The aim of the present study was to evaluate the activity of 1600 Food and Drug Administration (FDA)-approved drugs against S. ratti in an attempt to identify an alternative drug against Strongyloides spp. All compounds were in an initial screen evaluated against the L3 larval stage in vitro. Active compounds were followed up first against adult worms in vitro, and promising compounds were tested in vivo.


Drugs and media

The FDA Pharmakon compound library was purchased from MicroSource Discovery Systems, Inc. (USA). Compounds were delivered in microplates (10 mM, dissolved in DMSO) and kept at −80 °C until use. For in vivo studies, morantel, levamisole, and prasterone (DHEA) were purchased from Sigma-Aldrich (Buchs, Switzerland).

Medium RPMI 1640 was purchased from Gibco/Thermo Fisher (Waltham, MA USA), and penicillin (100 U/ml), streptomycin (100 µg/ml), and inactivated fetal calf serum (iFCS) were purchased from BioConcept (Allschwil, Switzerland).

Animals and parasites

Three-week-old male Wistar rats (n = 36) were purchased from Janvier (Le Genest-Saint-Isle, France). Rats were kept for 1 week in the animal facility with food and tap water ad libitum (22 °C, 50% humidity, with a 12-h light/dark cycle, 6 a.m. to 6 p.m.) before the start of the experiments.

In vitro studies

Strongyloides ratti third-stage larvae (L3) were obtained from an established in-house life-cycle, as described by Garcia et al. [10]. For the drug assay, 30–40 L3 were placed in each well of a 96-well plate for each compound. Larvae were incubated in 175 µl culture medium with the test drugs at 100 µM in the dark and at room temperature for 72 h. For the readout, first, the total number of L3 per well was determined. Then, 50–80 µl of hot water (≈ 80 °C) was added to each well, and the moving larvae were counted. The proportion of larval death was determined.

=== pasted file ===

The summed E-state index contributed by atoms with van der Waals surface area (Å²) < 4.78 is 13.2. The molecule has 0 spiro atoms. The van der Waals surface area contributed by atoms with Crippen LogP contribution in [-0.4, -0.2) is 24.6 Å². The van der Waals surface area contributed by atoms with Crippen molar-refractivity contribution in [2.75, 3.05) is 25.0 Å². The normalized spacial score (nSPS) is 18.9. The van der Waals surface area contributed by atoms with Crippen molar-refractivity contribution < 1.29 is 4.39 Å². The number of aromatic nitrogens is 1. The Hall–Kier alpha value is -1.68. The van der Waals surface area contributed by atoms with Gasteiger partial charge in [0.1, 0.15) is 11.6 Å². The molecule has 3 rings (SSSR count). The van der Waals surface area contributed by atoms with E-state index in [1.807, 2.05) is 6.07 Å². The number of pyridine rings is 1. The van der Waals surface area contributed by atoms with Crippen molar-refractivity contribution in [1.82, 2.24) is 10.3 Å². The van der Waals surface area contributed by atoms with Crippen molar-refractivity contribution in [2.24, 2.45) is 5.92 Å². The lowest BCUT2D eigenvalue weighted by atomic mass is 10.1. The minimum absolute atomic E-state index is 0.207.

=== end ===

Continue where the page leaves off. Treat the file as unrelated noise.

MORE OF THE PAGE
Adult worms for the in vitro studies were collected from the rats’ intestines (n = 15 control or life-cycle rats). The intestines were opened longitudinally, washed with phosphate-buffered saline (PBS), and placed in Petri dishes containing PBS with 1% pen/strep (penicillin 100 U/ml–streptomycin 0.1 mg/ml). Plates were kept for 4 h in an incubator (37 °C, 5% CO2) (Innova CO-48, New Brunswick Scientific). Afterwards, the worms were collected, washed, and transferred to Petri dishes with medium RPMI 1640 (supplemented with 1% pen/strep and 5% FCS). The in vitro assays were prepared in duplicates in 24-well plates with 5–8 worms per well. The worms were incubated for 72 h in medium and tested in concentrations of 100 µM and 10 µM, and active compounds were also tested at two lower concentrations of 1 µM and 0.1 µM. Worms incubated in medium containing 0.5% DMSO served as controls. For evaluating the assays using a bright-field inverted microscope (Carl Zeiss Oberkochen, Germany, magnification ×4 and ×10), 200 µl of 80 °C hot water was added to each well to stimulate worm motility. A scale ranging from 0 to 3 was used, where 0 corresponds to dead worms (no motion within 5″) and 3 indicates maximal motility. Half maximal inhibitory concentration (IC50) values were calculated using CalcuSyn version 2.0 (Biosoft, Cambridge, UK).